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Jellyfish Blooms Shunt Food Energy from Fish to Bacteria

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A new study by researchers at the Virginia Institute of Marine Science (VIMS) shows that jellyfish are more than a nuisance to bathers and boaters, drastically altering marine food webs by shunting food energy from fish toward bacteria.

An apparent increase in the size and frequency of jellyfish blooms in coastal and estuarine waters around the world during the last few decades means that jellies' impact on marine food webs is likely to increase into the future.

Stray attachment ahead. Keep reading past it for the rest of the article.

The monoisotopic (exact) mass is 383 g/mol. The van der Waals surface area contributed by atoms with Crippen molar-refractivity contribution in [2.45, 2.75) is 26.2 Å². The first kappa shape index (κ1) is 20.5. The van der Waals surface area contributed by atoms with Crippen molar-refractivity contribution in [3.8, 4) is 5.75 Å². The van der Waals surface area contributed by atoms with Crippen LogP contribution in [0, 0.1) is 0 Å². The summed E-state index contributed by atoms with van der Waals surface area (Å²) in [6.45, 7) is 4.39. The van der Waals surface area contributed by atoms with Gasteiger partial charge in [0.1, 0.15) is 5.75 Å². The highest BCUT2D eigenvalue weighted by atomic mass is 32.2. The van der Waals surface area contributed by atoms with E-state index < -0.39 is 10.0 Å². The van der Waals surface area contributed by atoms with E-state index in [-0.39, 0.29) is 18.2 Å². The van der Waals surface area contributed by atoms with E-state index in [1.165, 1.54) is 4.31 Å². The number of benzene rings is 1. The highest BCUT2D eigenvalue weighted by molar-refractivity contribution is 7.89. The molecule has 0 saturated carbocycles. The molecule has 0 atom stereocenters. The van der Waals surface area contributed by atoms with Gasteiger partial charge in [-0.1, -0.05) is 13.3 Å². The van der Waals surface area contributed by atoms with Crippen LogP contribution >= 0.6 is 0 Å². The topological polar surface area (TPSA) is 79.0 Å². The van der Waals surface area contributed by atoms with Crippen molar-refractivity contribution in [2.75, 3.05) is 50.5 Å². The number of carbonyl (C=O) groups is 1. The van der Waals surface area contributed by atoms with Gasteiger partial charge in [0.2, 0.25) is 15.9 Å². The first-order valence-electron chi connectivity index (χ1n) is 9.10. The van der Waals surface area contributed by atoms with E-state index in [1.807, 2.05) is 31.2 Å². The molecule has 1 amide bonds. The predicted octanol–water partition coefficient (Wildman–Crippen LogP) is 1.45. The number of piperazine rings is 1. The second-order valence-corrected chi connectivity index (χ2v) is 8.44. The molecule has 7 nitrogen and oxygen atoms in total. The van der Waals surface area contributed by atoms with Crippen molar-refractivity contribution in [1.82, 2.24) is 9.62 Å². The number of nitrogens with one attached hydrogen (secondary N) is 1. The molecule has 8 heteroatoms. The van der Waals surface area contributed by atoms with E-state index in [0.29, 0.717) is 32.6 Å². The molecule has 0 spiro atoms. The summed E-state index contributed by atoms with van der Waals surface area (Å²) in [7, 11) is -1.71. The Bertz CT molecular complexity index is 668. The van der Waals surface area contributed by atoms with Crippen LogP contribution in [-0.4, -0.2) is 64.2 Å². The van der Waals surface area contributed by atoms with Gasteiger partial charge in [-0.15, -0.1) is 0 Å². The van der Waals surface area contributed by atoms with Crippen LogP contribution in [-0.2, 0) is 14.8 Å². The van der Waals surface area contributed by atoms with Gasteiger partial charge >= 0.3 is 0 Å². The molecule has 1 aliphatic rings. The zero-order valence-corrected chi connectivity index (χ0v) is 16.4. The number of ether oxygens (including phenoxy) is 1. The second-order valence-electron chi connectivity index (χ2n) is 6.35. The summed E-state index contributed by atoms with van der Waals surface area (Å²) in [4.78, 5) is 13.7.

The results of the study, led by recent VIMS Ph.D. graduate Rob Condon -- now a faculty member at the Dauphin Island Sea Lab (DISL) in Alabama -- appear in the latest issue of the Proceedings of the National Academy of Sciences. His co-authors are VIMS professors Deborah Steinberg and Deborah Bronk, Paul del Giorgio of the Université du Québec à Montréal, Thierry Bouvier of Université Montpellier in France, Monty Graham of DISL, and Hugh Ducklow of the Marine Biological Laboratory in Woods Hole, Massachusetts.

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